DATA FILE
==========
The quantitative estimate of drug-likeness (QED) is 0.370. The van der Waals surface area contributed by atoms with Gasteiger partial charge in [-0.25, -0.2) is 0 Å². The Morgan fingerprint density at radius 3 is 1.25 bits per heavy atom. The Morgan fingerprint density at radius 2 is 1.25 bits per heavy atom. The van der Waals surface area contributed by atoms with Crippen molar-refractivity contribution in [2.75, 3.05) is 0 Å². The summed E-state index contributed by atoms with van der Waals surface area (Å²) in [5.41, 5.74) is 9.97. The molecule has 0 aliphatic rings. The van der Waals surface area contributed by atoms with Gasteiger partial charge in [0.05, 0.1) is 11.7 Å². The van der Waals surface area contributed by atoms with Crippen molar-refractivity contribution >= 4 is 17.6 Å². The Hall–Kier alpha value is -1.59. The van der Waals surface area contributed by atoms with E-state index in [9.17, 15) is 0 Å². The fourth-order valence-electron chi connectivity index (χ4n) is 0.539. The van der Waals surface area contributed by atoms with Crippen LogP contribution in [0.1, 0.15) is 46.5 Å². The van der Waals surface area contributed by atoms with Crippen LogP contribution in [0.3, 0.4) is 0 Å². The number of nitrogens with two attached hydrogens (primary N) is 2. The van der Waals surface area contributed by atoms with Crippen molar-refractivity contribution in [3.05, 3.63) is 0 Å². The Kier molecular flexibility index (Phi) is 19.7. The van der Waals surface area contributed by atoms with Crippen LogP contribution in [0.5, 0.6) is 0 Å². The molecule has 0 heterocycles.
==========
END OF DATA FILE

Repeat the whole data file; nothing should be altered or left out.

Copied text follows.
The quantitative estimate of drug-likeness (QED) is 0.370. The van der Waals surface area contributed by atoms with Gasteiger partial charge in [-0.25, -0.2) is 0 Å². The Morgan fingerprint density at radius 3 is 1.25 bits per heavy atom. The Morgan fingerprint density at radius 2 is 1.25 bits per heavy atom. The van der Waals surface area contributed by atoms with Crippen molar-refractivity contribution in [2.75, 3.05) is 0 Å². The summed E-state index contributed by atoms with van der Waals surface area (Å²) in [5.41, 5.74) is 9.97. The molecule has 0 aliphatic rings. The van der Waals surface area contributed by atoms with Gasteiger partial charge in [0.05, 0.1) is 11.7 Å². The van der Waals surface area contributed by atoms with Crippen molar-refractivity contribution >= 4 is 17.6 Å². The Hall–Kier alpha value is -1.59. The van der Waals surface area contributed by atoms with E-state index in [9.17, 15) is 0 Å². The fourth-order valence-electron chi connectivity index (χ4n) is 0.539. The van der Waals surface area contributed by atoms with Crippen LogP contribution in [0.1, 0.15) is 46.5 Å². The van der Waals surface area contributed by atoms with Crippen LogP contribution in [0.3, 0.4) is 0 Å². The number of nitrogens with two attached hydrogens (primary N) is 2. The van der Waals surface area contributed by atoms with Crippen molar-refractivity contribution in [3.05, 3.63) is 0 Å². The Kier molecular flexibility index (Phi) is 19.7. The van der Waals surface area contributed by atoms with Crippen LogP contribution in [0.5, 0.6) is 0 Å². The molecule has 0 heterocycles.